Review Summary: An album of pure, uncompromised inspiration.2 of 2 thought this review was well written
In the spring of 1967, Pink Floyd had already made a bit of a name for themselves by releasing two successful singles and performing memorable shows in the drug-abusing underground-circles of London. Lead by the eccentric singer and guitarist Syd Barret, the group carried on to record their first EP, The Piper at the Gates of Dawn. The album was almost completely a brain-child of Barret, whose musical career, as well as mental health would soon take a turn for the worse, leading to his sacking from the band and total reclusion from the music business.
At the time of the recording, Barret was absorbing enormous amounts of marijuana and LSD, and had already started his slow collapse to madness. However, the songs here are not the melancholy-ridden, incomplete sketches that can be found on his later solo recordings. This is the work of a remarkable mind, a man whose songwriting is imaginative and instinctive. The songs here are surreal, naïve (in the best possible meaning of the word) and, most importantly, fun. There is no question about it: Syd Barret was a happy man when he wrote the music for this album.
Fairly simple songs like Flaming and The Gnome, in which Barret hilariously sings about a garden gnome, provide the listener with warm melodies and an irresistible feeling of happiness. Elsewhere, Pow R. Toc H. and Interstellar Overdrive see the band at their wildest, throwing themselves in free jam sessions, which somehow manage to come out as surprisingly coherent pieces of music. The latter of these starts with an exceptionally catchy and quite heavy guitar riff, which is followed by 7 minutes of somewhat random noodling. Then the starting riff returns, while the music sways from one side to the other, creating a sensation of the song melting away. Although the middle part can feel somewhat dragging for some listeners, you don’t need to take drugs to feel completely tripped out by this piece of music. The Bike, the last song of the album is Barret at his best. In three minutes, the band moves through multiple time changes, while Barret sings some of the weirdest lyrics in the history of music. His topics include his borrowed bike, a mouse he calls Gerald and a clan of gingerbread men. Go figure. The song ends with a minute of different noises, the kind of stuff which I am normally not a fan of, but here these sounds seem like the perfect way to end the album.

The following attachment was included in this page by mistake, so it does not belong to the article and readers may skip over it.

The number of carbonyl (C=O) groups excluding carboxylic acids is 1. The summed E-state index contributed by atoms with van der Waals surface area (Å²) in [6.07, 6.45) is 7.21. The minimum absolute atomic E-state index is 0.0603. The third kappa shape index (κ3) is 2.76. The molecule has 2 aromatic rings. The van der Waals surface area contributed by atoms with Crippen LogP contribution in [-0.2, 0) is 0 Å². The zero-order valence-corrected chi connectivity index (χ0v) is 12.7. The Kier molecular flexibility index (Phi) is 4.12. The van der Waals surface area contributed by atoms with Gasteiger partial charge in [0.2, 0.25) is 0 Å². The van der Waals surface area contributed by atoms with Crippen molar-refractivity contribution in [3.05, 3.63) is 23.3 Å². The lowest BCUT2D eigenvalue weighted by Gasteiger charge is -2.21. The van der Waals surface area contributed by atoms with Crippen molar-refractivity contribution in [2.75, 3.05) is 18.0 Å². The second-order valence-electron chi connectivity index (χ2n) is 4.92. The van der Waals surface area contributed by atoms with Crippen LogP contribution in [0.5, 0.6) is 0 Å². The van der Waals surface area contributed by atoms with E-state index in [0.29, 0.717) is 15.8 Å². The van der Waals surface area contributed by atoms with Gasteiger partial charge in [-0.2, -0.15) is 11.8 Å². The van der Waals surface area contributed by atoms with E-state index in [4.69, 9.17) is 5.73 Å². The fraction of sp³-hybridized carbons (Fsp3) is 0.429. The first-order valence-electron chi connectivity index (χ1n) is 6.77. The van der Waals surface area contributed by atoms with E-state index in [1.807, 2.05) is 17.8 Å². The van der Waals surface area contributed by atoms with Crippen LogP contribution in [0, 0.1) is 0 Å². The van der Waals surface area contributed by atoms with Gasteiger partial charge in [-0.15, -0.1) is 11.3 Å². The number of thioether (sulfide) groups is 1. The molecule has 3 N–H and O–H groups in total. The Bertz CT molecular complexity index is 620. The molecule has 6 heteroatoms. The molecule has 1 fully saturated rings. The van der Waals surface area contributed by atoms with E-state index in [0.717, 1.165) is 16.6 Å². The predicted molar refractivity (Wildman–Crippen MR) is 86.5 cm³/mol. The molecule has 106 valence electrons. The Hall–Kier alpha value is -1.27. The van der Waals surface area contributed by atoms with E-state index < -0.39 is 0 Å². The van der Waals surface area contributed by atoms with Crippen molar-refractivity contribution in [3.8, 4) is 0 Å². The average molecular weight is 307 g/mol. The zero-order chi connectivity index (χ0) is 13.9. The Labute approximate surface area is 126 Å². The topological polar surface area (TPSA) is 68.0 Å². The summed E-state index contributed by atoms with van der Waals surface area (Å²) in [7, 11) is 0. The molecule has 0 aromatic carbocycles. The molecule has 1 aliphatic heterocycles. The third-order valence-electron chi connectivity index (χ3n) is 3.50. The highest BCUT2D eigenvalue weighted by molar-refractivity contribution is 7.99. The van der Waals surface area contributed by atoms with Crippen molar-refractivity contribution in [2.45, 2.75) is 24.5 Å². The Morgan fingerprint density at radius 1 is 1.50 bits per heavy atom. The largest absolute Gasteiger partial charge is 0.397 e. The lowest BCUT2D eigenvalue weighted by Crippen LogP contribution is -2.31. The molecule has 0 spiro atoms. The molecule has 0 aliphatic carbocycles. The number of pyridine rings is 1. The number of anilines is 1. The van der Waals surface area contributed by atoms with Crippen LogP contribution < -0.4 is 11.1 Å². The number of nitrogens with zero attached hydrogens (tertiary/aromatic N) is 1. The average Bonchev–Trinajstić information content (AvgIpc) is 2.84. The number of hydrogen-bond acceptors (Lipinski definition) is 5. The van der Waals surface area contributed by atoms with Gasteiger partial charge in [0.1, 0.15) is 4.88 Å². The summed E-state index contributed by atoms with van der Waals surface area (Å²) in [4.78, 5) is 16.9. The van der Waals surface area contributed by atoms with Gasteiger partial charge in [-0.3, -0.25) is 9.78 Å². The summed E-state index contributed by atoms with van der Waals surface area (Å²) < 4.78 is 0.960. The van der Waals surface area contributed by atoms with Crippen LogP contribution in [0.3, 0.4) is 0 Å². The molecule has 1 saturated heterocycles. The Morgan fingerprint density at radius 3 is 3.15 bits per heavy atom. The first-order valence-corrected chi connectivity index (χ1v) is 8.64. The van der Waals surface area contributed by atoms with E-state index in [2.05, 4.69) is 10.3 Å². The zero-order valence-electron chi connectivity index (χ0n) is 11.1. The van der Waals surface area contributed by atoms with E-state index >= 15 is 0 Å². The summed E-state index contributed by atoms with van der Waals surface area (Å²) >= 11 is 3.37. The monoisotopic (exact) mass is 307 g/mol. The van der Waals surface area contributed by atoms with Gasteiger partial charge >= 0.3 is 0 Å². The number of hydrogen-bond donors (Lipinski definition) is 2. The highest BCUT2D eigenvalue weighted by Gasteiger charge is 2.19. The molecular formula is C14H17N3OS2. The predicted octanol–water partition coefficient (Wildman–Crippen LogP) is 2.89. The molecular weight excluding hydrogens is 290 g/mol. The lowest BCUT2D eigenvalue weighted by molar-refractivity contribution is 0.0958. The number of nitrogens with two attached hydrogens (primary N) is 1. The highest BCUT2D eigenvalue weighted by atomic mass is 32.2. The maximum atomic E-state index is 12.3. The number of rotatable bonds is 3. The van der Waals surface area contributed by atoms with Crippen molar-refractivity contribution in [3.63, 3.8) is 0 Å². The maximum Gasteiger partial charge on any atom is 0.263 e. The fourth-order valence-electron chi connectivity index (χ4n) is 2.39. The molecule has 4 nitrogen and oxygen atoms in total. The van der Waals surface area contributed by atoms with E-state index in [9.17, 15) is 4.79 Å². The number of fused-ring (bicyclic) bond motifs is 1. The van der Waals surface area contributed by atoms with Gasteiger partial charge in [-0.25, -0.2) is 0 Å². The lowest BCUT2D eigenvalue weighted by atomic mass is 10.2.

The only weaker moments are Roger Water’s slightly dull Take up Thy Stethoscope and Walk (the only track written by someone else than Barret) and Chapter 24, a slow track that lacks the fun of the other songs. Barret’s lyrics are hard to figure out as always, but here they are delivered without much excitement, and the track doesn’t seem to be going anywhere.
Although none of the members could be described as technically talented musicians, they make the best of the skills they do have. Rick Wright’s delicate synths are a huge part of the albums appeal, while Nick Mason and the future-band leader Roger Waters do an excellent job of backing up Barret’s surreal ideas.
All in all, this album is psychedelic music at its best, full of truly surprising and inventive music, which the band would, mostly unsuccessfully, try to replicate for years after Barret’s departure. This is an album that can be warmly recommended to anyone with an open mind. I guarantee you this is a ride you won’t regret having taken.